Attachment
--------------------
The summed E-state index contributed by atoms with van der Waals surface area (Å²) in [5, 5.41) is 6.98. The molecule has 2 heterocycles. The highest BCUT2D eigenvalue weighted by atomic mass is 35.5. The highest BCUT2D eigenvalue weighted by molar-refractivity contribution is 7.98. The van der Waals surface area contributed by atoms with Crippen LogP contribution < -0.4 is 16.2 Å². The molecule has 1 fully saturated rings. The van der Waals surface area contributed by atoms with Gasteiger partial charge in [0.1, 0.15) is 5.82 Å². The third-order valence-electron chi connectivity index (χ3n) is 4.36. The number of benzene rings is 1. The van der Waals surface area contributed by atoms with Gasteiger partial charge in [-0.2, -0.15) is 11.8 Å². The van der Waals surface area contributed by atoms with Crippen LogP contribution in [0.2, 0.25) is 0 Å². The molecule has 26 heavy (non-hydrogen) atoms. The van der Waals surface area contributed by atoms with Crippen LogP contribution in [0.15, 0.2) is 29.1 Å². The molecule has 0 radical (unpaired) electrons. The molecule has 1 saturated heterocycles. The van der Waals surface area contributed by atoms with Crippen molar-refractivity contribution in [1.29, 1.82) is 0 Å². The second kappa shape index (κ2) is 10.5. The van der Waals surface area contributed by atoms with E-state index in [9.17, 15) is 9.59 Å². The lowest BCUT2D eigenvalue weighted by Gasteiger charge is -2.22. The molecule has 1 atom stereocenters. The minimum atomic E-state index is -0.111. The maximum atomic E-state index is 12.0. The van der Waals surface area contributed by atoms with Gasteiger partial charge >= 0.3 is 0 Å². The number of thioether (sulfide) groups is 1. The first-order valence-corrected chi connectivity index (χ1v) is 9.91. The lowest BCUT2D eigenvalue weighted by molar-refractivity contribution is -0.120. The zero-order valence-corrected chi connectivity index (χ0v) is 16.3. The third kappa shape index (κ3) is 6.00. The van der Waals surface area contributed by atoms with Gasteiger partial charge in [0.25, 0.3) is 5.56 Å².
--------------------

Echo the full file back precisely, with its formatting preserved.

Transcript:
The summed E-state index contributed by atoms with van der Waals surface area (Å²) in [5, 5.41) is 6.98. The molecule has 2 heterocycles. The highest BCUT2D eigenvalue weighted by atomic mass is 35.5. The highest BCUT2D eigenvalue weighted by molar-refractivity contribution is 7.98. The van der Waals surface area contributed by atoms with Crippen LogP contribution < -0.4 is 16.2 Å². The molecule has 1 fully saturated rings. The van der Waals surface area contributed by atoms with Gasteiger partial charge in [0.1, 0.15) is 5.82 Å². The third-order valence-electron chi connectivity index (χ3n) is 4.36. The number of benzene rings is 1. The van der Waals surface area contributed by atoms with Gasteiger partial charge in [-0.2, -0.15) is 11.8 Å². The van der Waals surface area contributed by atoms with Crippen LogP contribution in [0.2, 0.25) is 0 Å². The molecule has 26 heavy (non-hydrogen) atoms. The van der Waals surface area contributed by atoms with Crippen LogP contribution in [0.15, 0.2) is 29.1 Å². The molecule has 0 radical (unpaired) electrons. The molecule has 1 saturated heterocycles. The van der Waals surface area contributed by atoms with Crippen molar-refractivity contribution in [1.29, 1.82) is 0 Å². The second kappa shape index (κ2) is 10.5. The van der Waals surface area contributed by atoms with E-state index in [9.17, 15) is 9.59 Å². The lowest BCUT2D eigenvalue weighted by Gasteiger charge is -2.22. The molecule has 1 atom stereocenters. The minimum atomic E-state index is -0.111. The maximum atomic E-state index is 12.0. The van der Waals surface area contributed by atoms with Gasteiger partial charge >= 0.3 is 0 Å². The number of thioether (sulfide) groups is 1. The first-order valence-corrected chi connectivity index (χ1v) is 9.91. The lowest BCUT2D eigenvalue weighted by molar-refractivity contribution is -0.120. The zero-order valence-corrected chi connectivity index (χ0v) is 16.3. The third kappa shape index (κ3) is 6.00. The van der Waals surface area contributed by atoms with Gasteiger partial charge in [0.25, 0.3) is 5.56 Å².